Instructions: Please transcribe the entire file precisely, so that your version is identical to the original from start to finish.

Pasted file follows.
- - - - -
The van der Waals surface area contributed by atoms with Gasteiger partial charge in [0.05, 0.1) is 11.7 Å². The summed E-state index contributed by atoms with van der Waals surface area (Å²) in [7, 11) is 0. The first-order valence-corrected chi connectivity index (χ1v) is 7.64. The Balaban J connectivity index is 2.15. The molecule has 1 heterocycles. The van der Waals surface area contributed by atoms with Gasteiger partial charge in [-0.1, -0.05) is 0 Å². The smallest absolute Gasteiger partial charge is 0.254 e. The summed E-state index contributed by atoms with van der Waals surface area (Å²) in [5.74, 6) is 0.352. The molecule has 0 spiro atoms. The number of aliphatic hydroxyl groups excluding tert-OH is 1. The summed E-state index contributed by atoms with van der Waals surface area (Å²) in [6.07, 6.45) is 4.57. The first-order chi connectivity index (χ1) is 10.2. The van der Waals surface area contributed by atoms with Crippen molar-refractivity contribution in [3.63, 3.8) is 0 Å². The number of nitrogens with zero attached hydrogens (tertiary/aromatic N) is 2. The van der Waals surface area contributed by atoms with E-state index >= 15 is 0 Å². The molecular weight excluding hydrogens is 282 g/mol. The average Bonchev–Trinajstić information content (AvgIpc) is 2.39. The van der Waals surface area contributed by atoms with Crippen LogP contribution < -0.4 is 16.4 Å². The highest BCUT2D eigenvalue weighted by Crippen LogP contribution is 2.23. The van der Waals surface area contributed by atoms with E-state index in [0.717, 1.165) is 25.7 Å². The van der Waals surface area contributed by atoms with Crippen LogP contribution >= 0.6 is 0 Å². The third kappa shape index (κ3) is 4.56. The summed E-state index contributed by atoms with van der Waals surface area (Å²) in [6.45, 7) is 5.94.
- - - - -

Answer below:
The van der Waals surface area contributed by atoms with Gasteiger partial charge in [0.05, 0.1) is 11.7 Å². The summed E-state index contributed by atoms with van der Waals surface area (Å²) in [7, 11) is 0. The first-order valence-corrected chi connectivity index (χ1v) is 7.64. The Balaban J connectivity index is 2.15. The molecule has 1 heterocycles. The van der Waals surface area contributed by atoms with Gasteiger partial charge in [-0.1, -0.05) is 0 Å². The smallest absolute Gasteiger partial charge is 0.254 e. The summed E-state index contributed by atoms with van der Waals surface area (Å²) in [5.74, 6) is 0.352. The molecule has 0 spiro atoms. The number of aliphatic hydroxyl groups excluding tert-OH is 1. The summed E-state index contributed by atoms with van der Waals surface area (Å²) in [6.07, 6.45) is 4.57. The first-order chi connectivity index (χ1) is 10.2. The van der Waals surface area contributed by atoms with Crippen molar-refractivity contribution in [3.63, 3.8) is 0 Å². The number of nitrogens with zero attached hydrogens (tertiary/aromatic N) is 2. The van der Waals surface area contributed by atoms with E-state index >= 15 is 0 Å². The molecular weight excluding hydrogens is 282 g/mol. The average Bonchev–Trinajstić information content (AvgIpc) is 2.39. The van der Waals surface area contributed by atoms with Crippen LogP contribution < -0.4 is 16.4 Å². The highest BCUT2D eigenvalue weighted by Crippen LogP contribution is 2.23. The van der Waals surface area contributed by atoms with E-state index in [0.717, 1.165) is 25.7 Å². The van der Waals surface area contributed by atoms with Crippen LogP contribution >= 0.6 is 0 Å². The third kappa shape index (κ3) is 4.56. The summed E-state index contributed by atoms with van der Waals surface area (Å²) in [6.45, 7) is 5.94.